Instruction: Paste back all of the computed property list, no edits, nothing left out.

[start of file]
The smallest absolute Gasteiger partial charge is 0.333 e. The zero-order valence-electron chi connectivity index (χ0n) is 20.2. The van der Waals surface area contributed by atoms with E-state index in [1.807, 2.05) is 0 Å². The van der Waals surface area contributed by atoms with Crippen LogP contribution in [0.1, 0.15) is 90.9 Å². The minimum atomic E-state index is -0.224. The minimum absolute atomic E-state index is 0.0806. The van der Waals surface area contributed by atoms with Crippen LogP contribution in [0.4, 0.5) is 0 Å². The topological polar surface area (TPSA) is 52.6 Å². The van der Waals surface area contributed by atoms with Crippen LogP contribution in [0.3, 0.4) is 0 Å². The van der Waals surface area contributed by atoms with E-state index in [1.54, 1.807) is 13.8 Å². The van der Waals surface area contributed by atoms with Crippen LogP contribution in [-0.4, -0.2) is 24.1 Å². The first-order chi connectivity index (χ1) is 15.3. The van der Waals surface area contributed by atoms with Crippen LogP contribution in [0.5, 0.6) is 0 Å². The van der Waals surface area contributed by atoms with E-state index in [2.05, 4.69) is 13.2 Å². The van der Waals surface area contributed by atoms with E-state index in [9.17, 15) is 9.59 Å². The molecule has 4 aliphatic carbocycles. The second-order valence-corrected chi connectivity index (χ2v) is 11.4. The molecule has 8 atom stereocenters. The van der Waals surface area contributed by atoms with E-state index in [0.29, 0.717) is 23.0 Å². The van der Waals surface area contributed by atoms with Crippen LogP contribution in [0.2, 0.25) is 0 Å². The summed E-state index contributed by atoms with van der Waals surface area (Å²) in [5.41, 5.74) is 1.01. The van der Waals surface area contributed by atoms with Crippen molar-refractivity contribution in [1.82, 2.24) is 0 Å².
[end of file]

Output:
The smallest absolute Gasteiger partial charge is 0.333 e. The zero-order valence-electron chi connectivity index (χ0n) is 20.2. The van der Waals surface area contributed by atoms with E-state index in [1.807, 2.05) is 0 Å². The van der Waals surface area contributed by atoms with Crippen LogP contribution in [0.1, 0.15) is 90.9 Å². The minimum atomic E-state index is -0.224. The minimum absolute atomic E-state index is 0.0806. The van der Waals surface area contributed by atoms with Crippen LogP contribution in [0.4, 0.5) is 0 Å². The topological polar surface area (TPSA) is 52.6 Å². The van der Waals surface area contributed by atoms with Crippen LogP contribution in [0.3, 0.4) is 0 Å². The van der Waals surface area contributed by atoms with E-state index in [1.54, 1.807) is 13.8 Å². The van der Waals surface area contributed by atoms with Crippen LogP contribution in [-0.4, -0.2) is 24.1 Å². The first-order chi connectivity index (χ1) is 15.3. The van der Waals surface area contributed by atoms with Crippen LogP contribution in [0.5, 0.6) is 0 Å². The van der Waals surface area contributed by atoms with E-state index in [2.05, 4.69) is 13.2 Å². The van der Waals surface area contributed by atoms with E-state index in [9.17, 15) is 9.59 Å². The molecule has 4 aliphatic carbocycles. The second-order valence-corrected chi connectivity index (χ2v) is 11.4. The molecule has 8 atom stereocenters. The van der Waals surface area contributed by atoms with E-state index in [0.29, 0.717) is 23.0 Å². The van der Waals surface area contributed by atoms with Crippen LogP contribution in [0.2, 0.25) is 0 Å². The summed E-state index contributed by atoms with van der Waals surface area (Å²) in [5.41, 5.74) is 1.01. The van der Waals surface area contributed by atoms with Crippen molar-refractivity contribution in [1.82, 2.24) is 0 Å².